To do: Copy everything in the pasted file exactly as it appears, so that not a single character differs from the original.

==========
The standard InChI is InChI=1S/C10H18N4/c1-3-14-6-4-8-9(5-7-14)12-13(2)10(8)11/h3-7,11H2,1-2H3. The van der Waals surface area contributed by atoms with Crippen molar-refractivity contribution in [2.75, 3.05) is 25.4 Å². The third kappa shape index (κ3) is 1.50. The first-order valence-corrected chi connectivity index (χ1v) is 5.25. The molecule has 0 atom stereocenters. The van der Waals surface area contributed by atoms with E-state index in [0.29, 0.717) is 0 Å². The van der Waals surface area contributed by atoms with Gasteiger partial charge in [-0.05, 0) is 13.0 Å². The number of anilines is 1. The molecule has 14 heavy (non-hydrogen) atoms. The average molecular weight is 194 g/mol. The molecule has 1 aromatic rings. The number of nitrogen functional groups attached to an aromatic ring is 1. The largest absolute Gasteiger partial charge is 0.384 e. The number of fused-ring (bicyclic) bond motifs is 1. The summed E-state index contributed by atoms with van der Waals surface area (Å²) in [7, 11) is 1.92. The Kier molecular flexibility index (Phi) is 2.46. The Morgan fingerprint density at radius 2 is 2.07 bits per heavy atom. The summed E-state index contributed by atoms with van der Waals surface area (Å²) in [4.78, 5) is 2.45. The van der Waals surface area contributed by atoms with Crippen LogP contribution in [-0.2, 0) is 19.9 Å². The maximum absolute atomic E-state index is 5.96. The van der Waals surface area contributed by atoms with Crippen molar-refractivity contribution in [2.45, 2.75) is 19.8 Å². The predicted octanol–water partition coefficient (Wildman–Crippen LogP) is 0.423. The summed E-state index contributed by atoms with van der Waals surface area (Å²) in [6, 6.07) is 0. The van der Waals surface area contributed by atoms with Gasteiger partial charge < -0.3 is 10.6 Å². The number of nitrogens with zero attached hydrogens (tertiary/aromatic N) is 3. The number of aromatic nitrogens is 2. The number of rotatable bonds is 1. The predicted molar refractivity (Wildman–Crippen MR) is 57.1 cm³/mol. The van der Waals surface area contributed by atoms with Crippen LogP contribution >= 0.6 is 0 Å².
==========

The standard InChI is InChI=1S/C10H18N4/c1-3-14-6-4-8-9(5-7-14)12-13(2)10(8)11/h3-7,11H2,1-2H3. The van der Waals surface area contributed by atoms with Crippen molar-refractivity contribution in [2.75, 3.05) is 25.4 Å². The third kappa shape index (κ3) is 1.50. The first-order valence-corrected chi connectivity index (χ1v) is 5.25. The molecule has 0 atom stereocenters. The van der Waals surface area contributed by atoms with E-state index in [0.29, 0.717) is 0 Å². The van der Waals surface area contributed by atoms with Gasteiger partial charge in [-0.05, 0) is 13.0 Å². The number of anilines is 1. The molecule has 14 heavy (non-hydrogen) atoms. The average molecular weight is 194 g/mol. The molecule has 1 aromatic rings. The number of nitrogen functional groups attached to an aromatic ring is 1. The largest absolute Gasteiger partial charge is 0.384 e. The number of fused-ring (bicyclic) bond motifs is 1. The summed E-state index contributed by atoms with van der Waals surface area (Å²) in [7, 11) is 1.92. The Kier molecular flexibility index (Phi) is 2.46. The Morgan fingerprint density at radius 2 is 2.07 bits per heavy atom. The summed E-state index contributed by atoms with van der Waals surface area (Å²) in [4.78, 5) is 2.45. The van der Waals surface area contributed by atoms with Crippen LogP contribution in [-0.2, 0) is 19.9 Å². The maximum absolute atomic E-state index is 5.96. The van der Waals surface area contributed by atoms with Crippen molar-refractivity contribution in [2.45, 2.75) is 19.8 Å². The predicted octanol–water partition coefficient (Wildman–Crippen LogP) is 0.423. The summed E-state index contributed by atoms with van der Waals surface area (Å²) in [6, 6.07) is 0. The van der Waals surface area contributed by atoms with Gasteiger partial charge < -0.3 is 10.6 Å². The number of nitrogens with zero attached hydrogens (tertiary/aromatic N) is 3. The number of aromatic nitrogens is 2. The number of rotatable bonds is 1. The predicted molar refractivity (Wildman–Crippen MR) is 57.1 cm³/mol. The van der Waals surface area contributed by atoms with Crippen LogP contribution >= 0.6 is 0 Å².